The Guardian's List of 50 Key Events in the History of World, Folk Music Includes Several Ties to Nonesuch
The Guardian and Observer have published their list of the 50 key events in the history of world and folk music. On a list that also includes Pete Seeger's refusing to testify before the House Un-American Activities Committee, Bob Dylan's 1961 visit to Woody Guthrie, the release of Paul Simon's Graceland, and the popularization of the term "world music," there are four events that also have a direct link to the history of Nonesuch Records, events involving Ry Cooder and the Buena Vista Social Club, Caetano Veloso and Gilberto Gil, Youssou N'Dour, and Le Mystère des Voix Bulgares, and one that would later impact Kronos Quartet.
Coming in at Number 29 on the list is the imprisonment of Caetano Veloso and Gilberto Gil at the hands of Brazil's repressive regime on December 27, 1968. The Guardian's Robin Denselow describes the year as one "of political upheaval in Brazil, with a soundtrack provided by a new musical movement, tropicalia, headed by Gilberto Gil and Caetano Veloso." The two were imprisoned and later exiled for three years. Veloso and Gil would mark the 25th anniversary of the movement with the release of Tropicália 2.
A decade and a continent away, at Number 37, is the 1979 formation of Youssou N'Dour's Étoile de Dakar in Dakar, Senegal. "Étoile became the dominant force in Senegalese music," writes the Guardian's Caspar Llewellyn Smith, "spurring the creation of the fusion sound of mbalax; when they split, Youssou went on to become a truly global star."
In between those two events, and yet another continent apart, is, at Number 34, the 1975 recording of Le Mystère des Voix Bulgares. It would take more than a decade before this recording of voices from the Bulgarian State Television Female Vocal Choir would be released in the United States on Nonesuch in 1987 and lead to a Grammy-winning follow-up volume. "The casually forthright female vocals, haunting glissandos and dissonant harmonies struck a chord with millions," writes the Guardian's John Lewis.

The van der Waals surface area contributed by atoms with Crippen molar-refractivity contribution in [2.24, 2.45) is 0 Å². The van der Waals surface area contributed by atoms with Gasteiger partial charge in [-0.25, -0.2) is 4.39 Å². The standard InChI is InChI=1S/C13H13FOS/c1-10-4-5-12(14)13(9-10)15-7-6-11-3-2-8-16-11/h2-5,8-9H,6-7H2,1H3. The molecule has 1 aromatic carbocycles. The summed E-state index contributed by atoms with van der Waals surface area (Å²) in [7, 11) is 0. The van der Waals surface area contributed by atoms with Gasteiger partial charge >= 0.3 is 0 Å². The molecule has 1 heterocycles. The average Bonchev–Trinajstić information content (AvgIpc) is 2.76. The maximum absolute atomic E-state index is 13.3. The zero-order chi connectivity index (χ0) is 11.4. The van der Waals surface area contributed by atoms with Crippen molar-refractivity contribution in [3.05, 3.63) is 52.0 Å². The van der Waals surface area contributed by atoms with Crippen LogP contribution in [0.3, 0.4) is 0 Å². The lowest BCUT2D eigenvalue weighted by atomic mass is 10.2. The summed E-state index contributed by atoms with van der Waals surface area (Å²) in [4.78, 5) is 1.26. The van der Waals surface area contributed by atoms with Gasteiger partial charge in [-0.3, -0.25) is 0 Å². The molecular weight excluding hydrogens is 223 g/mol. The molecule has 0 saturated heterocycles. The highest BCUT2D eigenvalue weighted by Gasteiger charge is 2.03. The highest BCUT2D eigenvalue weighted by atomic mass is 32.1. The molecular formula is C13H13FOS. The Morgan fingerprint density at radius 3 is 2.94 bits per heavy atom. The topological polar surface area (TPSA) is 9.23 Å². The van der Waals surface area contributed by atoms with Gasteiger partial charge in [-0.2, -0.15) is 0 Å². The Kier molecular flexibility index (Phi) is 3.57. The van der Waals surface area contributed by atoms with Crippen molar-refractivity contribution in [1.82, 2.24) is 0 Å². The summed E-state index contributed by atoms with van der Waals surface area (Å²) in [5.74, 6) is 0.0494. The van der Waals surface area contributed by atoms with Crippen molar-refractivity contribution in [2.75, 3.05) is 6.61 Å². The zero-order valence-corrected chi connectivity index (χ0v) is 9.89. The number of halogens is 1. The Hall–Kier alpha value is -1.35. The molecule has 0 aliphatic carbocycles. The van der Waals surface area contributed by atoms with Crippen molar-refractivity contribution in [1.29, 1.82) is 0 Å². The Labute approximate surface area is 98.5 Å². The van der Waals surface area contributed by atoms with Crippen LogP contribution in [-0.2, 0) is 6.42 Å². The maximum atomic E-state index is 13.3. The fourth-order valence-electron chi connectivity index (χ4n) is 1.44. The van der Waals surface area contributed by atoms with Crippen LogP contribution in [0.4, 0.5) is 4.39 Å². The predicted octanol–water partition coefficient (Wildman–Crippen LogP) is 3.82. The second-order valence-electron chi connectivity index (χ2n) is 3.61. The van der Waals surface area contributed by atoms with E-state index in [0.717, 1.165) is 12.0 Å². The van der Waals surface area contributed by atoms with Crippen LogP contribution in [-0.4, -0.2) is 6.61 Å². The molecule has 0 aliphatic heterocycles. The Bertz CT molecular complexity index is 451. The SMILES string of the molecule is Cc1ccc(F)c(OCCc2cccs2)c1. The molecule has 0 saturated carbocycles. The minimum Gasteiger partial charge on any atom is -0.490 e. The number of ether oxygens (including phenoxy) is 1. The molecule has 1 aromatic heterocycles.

Still one more decade and hence, coming in at Number 47 on the list, is March 1996, when Ry Cooder joined the recording sessions that would become the best-selling Buena Vista Social Club album, "the album," says the Guardian's Neil Spencer, "that collapsed the cold war wall between Cuba and the west," the project that "conquered the planet."
Spencer explains: "Cooder's bluesy and Hawaiian licks helped give antique hits such as Chan Chan fresh legs, but central to the album's appeal was its evocation of pre-revolutionary Cuba, a world of faded ballrooms and 1950s cars."
Number 24 on the list would impact Nonesuch artists Kronos Quartet several decades after the initial event: the first collaboration of vocalist Asha Bhosle and composer RD Burman in 1966, on the film Teesri Manzil. The two would later marry and go on to create a legendary body of work "that revolutionised Hindi film music," says the Guardian's John Lewis. "Burman introduced elements of funk, jazz and garage rock into his sound, while Asha's voice—sexy and slightly cheeky—provided Bollywood with a daringly risqué element."
Nearly four decades after the couple's first professional pairing, Nonesuch would release You've Stolen My Heart, featuring Kronos Quartet and Asha Bhosle performing the music of RD Burman. The Independent said of the album: “Burman's extraordinary music sparkles and soars, aided by multifarious, multicultural collaborators and instruments.”
You can read the Guardian and Observer's complete list of 50 key events in the history of world and folk music at guardian.co.uk.
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